“To the everlasting credit of the people of District 12, not one person claps. Not even the ones holding betting slips, the ones who are usually beyond caring. Possibly because they know me from the Hob, or knew my father, or have encountered Prim…So instead of acknowledging applause, I stand there unmoving while they take part in the boldest part of dissent they can manage. Silence. Which says they do not agree. We do not condone. All of this is wrong” (Collins, 23-24).
It is in this moment that the adults are shocked, in this moment they are aware of the complacent manner they have been watching their children as they are chosen to die.
Then something unexpected happens. At least, I don’t expect it because I don’t think of District 12 as a place that cares about me. But a shift has occurred since I stepped up to take Prim’s place, and now it seems I have become someone precious. At first one, then another, then almost every member of the crowd touches the three middle fingers of their left hand to their lips and holds it out to me. It is an old and rarely used gesture of our district, occasionally seen at funerals. It means thanks, it means admiration, it means good-bye to someone you love” (Collins, 24).
After her volunteering, Katniss belongs to the people. She belongs to her district now, as their female representative in the Games. They are an extension of the district, their chance of luck of survival, their chance for a victor. As she prepares for the Games, she is presented as a commodity – one that gains the attention and curiosity of the people of the Capitol – those who objectify and see her as a means to their entertainment. To Haymitch, she is a thing that he may be able to mould into a win. To the other tributes, she is a thing that must be destroyed. Upon winning, she is a symbol of hope, of change, of rebellion. To president Snow she is a problem that must be contained, an entity that he would like destroyed.
She becomes an item to be consumed (Ming Tan). Consumer culture is projected back in visual form.
Those citizens of the Capitol have lost the ability to separate what is real from what is not. This is reflected in their appearances, their modifications, their thrill in the deaths and spectacles made of children. They are artificial. There is a disconnect and misunderstanding of humanity between those of the districts and those of the Capitol. Thus, it becomes impossible to connect with the innocence of childhood lost for the sake of entertainment.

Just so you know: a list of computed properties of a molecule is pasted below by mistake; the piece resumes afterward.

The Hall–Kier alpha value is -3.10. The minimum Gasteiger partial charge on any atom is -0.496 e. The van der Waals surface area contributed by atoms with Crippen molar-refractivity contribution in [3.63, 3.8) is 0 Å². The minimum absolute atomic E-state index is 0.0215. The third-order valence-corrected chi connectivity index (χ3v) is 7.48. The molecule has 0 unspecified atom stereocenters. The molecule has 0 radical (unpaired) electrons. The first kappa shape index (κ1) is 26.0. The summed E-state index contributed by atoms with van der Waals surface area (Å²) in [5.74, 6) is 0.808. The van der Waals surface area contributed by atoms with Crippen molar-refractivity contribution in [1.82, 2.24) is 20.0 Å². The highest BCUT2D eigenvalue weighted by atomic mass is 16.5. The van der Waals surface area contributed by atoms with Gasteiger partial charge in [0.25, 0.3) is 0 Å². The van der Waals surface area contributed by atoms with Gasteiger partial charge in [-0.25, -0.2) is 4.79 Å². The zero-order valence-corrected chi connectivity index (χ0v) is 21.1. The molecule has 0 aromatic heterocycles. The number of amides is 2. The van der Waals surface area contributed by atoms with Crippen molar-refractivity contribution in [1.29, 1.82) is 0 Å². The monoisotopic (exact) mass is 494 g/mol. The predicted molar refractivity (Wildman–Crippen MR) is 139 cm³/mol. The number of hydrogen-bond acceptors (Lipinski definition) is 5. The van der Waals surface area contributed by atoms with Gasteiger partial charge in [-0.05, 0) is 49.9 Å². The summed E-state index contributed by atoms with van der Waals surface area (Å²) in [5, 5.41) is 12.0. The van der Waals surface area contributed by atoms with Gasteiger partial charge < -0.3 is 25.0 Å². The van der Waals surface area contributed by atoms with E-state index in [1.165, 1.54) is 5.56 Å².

As the audience connects with Rue, they connect with the children in the arena. Their losses are universal and painful and these connections help to restore humanity to the districts. It is because of the gestures of Katniss that this is allowed to prosper. As much as she lost before the games, and considering her appearance in the Games is a result of a volunteering to save a sister of certain death, she is playing on a different level with a different perspective from the other Tributes. It is difficult to see some of the other district’s children as innocent or pure. Cato and Clove, who are ‘career’ tributes, come from districts that have embraced the value of their children and train them to win, even though two winners are not possible. District 2 accepts the loss that will come as manageable with a win that seems more likely. When the connection is made, however, that they are all children. They all bear the weight of the survival of their own districts upon their own backs, their journeys within the arena are horrific, tragic and unfair. The terror that they face, when compared to the elation of the Capitol creates a meaningful distaste for those who are unable to recognize what is real, compared to those forced to live it each day. This serves to bond us with all the tributes, to fear for their loss and to hope, right along with those left to survive in the districts, that order can be restored, children will cease being consumed and they will once again be protected, precious and pure.
SOURCES USED IN POST:
Collins, Suzanne. The Hunger Games. Scholastic Press, New York. 2008
Ming Tan, Susan Shau. “Burn with us: Sacrificing Childhood in The Hunger Games.” The Lion and the Unicorn 37.1 (2013): 54-73